Photo of Kenneth L. Gibson Jr.
Photo of Kenneth L. Gibson Jr.
Photo of Kenneth L. Gibson Jr.

Is the other parent threatening your custody rights?

On Behalf of | Feb 25, 2019 | child custody | 0 comments

Parenting after divorce is not easy. You may still be reeling from the emotional and financial fallout that can accompany the end of a marriage, and you may find transitioning after the process is complete difficult and overwhelming. This is not an easy process for both parents and children.

Kentucky parents want to do anything they can to minimize the negative impact of a divorce on the children. One way parents can do this is by remaining civil and working together to provide stability and continuity of lifestyle, even after the process is final. However, custody and visitation matters are often complex, and you may find the other parent is not cooperative. This can lead to something called parenting time interference.

What is it, and why does it happen?

Parenting time interference happens when one parent refuses to abide by the terms of the final custody and visitation order. This may be because of hard feelings over the divorce, the need to control the situation or disagreement over the terms of the custody and visitation plan. No matter why a parent is acting in this way, this type of behavior is not acceptable. In fact, it is a threat to your parental rights.

Unless there is a court-approved modification to a parenting or visitation plan, both parents must abide by the terms of the final order. Interference can happen in blatantly obvious ways and in more subtle ways. The two types include the following:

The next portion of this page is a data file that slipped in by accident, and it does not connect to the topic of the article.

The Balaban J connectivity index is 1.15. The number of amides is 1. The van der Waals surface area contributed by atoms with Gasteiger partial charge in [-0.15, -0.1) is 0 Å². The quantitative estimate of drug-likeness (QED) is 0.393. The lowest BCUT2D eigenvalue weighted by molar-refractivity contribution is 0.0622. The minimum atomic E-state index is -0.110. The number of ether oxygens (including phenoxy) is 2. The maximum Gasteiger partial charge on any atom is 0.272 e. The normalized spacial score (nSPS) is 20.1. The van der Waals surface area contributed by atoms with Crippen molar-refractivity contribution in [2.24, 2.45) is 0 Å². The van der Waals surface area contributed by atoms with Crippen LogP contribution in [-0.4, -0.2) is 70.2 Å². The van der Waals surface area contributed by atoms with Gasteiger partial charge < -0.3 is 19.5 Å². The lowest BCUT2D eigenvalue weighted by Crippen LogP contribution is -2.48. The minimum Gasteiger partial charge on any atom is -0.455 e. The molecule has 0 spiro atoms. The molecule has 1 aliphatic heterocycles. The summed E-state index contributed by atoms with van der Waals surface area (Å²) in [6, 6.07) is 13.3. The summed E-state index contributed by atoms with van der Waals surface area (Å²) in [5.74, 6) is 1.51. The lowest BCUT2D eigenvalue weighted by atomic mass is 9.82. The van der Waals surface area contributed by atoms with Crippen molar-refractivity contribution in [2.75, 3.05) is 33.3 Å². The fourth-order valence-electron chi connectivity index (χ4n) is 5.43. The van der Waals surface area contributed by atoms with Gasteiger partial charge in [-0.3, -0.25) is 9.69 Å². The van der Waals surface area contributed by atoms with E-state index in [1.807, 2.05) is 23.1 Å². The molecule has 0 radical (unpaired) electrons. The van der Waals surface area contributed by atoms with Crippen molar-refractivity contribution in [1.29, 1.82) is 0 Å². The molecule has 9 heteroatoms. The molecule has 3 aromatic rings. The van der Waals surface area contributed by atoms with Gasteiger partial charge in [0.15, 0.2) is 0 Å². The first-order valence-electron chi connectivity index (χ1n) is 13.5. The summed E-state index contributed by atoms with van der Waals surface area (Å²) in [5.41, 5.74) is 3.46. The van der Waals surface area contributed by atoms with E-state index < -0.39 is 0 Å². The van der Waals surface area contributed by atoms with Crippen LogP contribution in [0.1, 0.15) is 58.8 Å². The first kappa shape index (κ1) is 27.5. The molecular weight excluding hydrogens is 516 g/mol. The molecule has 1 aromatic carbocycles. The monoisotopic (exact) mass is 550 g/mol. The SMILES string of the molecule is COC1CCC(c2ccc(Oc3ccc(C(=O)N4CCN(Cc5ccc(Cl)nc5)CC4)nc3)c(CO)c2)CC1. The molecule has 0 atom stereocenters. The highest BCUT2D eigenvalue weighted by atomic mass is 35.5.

• Direct interference includes attempts from the other parent to keep you from seeing your child, such as refusing to return the child or drop him or her off. It can also happen if the other parent takes the child, moves or goes on an extended trip with the child without your knowledge and consent.
  • Indirect interference includes attempts to undermine the relationship you have with your child. The other parent may try to cut off communication, talk negatively about you in front of the child or keep you from coming to important events. 

If you are experiencing parenting time interference, you can act quickly to preserve your parental rights and keep your relationship with your child strong. You may need to seek legal counsel regarding how you can make this type of unfair treatment stop.

Remedies for parenting time interference you may seek include coverage of your legal fees, counseling, make-up parenting time and more. What is appropriate depends on the details of your individual situation.


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Photo of Kenneth L. Gibson Jr.